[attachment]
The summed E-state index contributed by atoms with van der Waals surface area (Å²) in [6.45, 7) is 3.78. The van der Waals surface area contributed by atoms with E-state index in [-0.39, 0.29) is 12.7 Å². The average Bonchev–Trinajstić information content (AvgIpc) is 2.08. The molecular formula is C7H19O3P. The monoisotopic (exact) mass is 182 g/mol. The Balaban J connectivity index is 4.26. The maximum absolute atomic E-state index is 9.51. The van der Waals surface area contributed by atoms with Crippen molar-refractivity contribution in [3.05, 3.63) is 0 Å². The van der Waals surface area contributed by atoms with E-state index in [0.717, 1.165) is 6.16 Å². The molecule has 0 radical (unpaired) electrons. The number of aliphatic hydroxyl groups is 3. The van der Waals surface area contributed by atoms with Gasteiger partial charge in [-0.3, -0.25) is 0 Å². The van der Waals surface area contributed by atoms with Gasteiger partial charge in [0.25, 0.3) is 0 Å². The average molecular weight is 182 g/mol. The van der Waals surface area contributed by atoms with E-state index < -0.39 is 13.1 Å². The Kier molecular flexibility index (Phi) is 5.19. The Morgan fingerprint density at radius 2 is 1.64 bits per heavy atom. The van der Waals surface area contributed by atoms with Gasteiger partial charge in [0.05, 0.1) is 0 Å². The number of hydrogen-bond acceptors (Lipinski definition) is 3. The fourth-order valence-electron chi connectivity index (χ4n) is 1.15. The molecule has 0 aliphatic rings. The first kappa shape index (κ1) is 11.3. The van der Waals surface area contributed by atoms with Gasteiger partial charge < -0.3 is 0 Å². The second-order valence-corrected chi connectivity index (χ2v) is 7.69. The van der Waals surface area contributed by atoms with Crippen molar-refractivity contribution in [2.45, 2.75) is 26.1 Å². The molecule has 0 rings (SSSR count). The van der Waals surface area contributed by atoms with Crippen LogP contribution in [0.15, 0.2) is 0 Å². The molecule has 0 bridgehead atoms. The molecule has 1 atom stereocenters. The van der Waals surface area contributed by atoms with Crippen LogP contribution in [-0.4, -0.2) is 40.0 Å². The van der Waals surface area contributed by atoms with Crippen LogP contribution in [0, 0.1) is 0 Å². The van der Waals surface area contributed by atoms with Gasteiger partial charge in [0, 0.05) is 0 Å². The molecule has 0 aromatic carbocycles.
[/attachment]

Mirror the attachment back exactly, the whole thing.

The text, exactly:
The summed E-state index contributed by atoms with van der Waals surface area (Å²) in [6.45, 7) is 3.78. The van der Waals surface area contributed by atoms with E-state index in [-0.39, 0.29) is 12.7 Å². The average Bonchev–Trinajstić information content (AvgIpc) is 2.08. The molecular formula is C7H19O3P. The monoisotopic (exact) mass is 182 g/mol. The Balaban J connectivity index is 4.26. The maximum absolute atomic E-state index is 9.51. The van der Waals surface area contributed by atoms with Crippen molar-refractivity contribution in [3.05, 3.63) is 0 Å². The van der Waals surface area contributed by atoms with E-state index in [0.717, 1.165) is 6.16 Å². The molecule has 0 radical (unpaired) electrons. The number of aliphatic hydroxyl groups is 3. The van der Waals surface area contributed by atoms with Gasteiger partial charge in [-0.3, -0.25) is 0 Å². The van der Waals surface area contributed by atoms with Gasteiger partial charge in [0.25, 0.3) is 0 Å². The average molecular weight is 182 g/mol. The van der Waals surface area contributed by atoms with E-state index < -0.39 is 13.1 Å². The Kier molecular flexibility index (Phi) is 5.19. The Morgan fingerprint density at radius 2 is 1.64 bits per heavy atom. The van der Waals surface area contributed by atoms with Gasteiger partial charge in [0.05, 0.1) is 0 Å². The number of hydrogen-bond acceptors (Lipinski definition) is 3. The fourth-order valence-electron chi connectivity index (χ4n) is 1.15. The molecule has 0 aliphatic rings. The first kappa shape index (κ1) is 11.3. The van der Waals surface area contributed by atoms with Gasteiger partial charge < -0.3 is 0 Å². The second-order valence-corrected chi connectivity index (χ2v) is 7.69. The van der Waals surface area contributed by atoms with Crippen molar-refractivity contribution in [2.45, 2.75) is 26.1 Å². The molecule has 0 rings (SSSR count). The van der Waals surface area contributed by atoms with Crippen LogP contribution in [0.15, 0.2) is 0 Å². The molecule has 0 bridgehead atoms. The molecule has 1 atom stereocenters. The van der Waals surface area contributed by atoms with Crippen LogP contribution in [-0.4, -0.2) is 40.0 Å². The van der Waals surface area contributed by atoms with Crippen LogP contribution in [0, 0.1) is 0 Å². The van der Waals surface area contributed by atoms with Gasteiger partial charge in [0, 0.05) is 0 Å². The molecule has 0 aromatic carbocycles.